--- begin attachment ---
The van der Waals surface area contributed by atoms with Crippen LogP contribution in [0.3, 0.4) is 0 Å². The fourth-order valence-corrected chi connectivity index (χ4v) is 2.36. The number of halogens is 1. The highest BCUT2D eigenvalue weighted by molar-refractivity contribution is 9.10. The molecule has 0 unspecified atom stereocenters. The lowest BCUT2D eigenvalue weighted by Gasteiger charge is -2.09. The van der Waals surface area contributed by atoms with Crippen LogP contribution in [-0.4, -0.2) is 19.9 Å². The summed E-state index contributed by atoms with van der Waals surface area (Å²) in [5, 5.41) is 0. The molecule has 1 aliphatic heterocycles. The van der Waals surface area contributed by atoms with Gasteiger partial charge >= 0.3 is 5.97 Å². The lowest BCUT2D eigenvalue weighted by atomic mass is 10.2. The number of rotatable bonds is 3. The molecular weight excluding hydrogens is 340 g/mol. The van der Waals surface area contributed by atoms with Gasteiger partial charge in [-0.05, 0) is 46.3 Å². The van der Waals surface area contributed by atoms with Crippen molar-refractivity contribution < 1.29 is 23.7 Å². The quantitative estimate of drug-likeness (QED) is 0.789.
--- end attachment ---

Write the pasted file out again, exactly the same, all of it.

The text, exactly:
The van der Waals surface area contributed by atoms with Crippen LogP contribution in [0.3, 0.4) is 0 Å². The fourth-order valence-corrected chi connectivity index (χ4v) is 2.36. The number of halogens is 1. The highest BCUT2D eigenvalue weighted by molar-refractivity contribution is 9.10. The molecule has 0 unspecified atom stereocenters. The lowest BCUT2D eigenvalue weighted by Gasteiger charge is -2.09. The van der Waals surface area contributed by atoms with Crippen LogP contribution in [-0.4, -0.2) is 19.9 Å². The summed E-state index contributed by atoms with van der Waals surface area (Å²) in [5, 5.41) is 0. The molecule has 1 aliphatic heterocycles. The van der Waals surface area contributed by atoms with Gasteiger partial charge >= 0.3 is 5.97 Å². The lowest BCUT2D eigenvalue weighted by atomic mass is 10.2. The number of rotatable bonds is 3. The molecular weight excluding hydrogens is 340 g/mol. The van der Waals surface area contributed by atoms with Gasteiger partial charge in [-0.05, 0) is 46.3 Å². The van der Waals surface area contributed by atoms with Crippen molar-refractivity contribution < 1.29 is 23.7 Å². The quantitative estimate of drug-likeness (QED) is 0.789.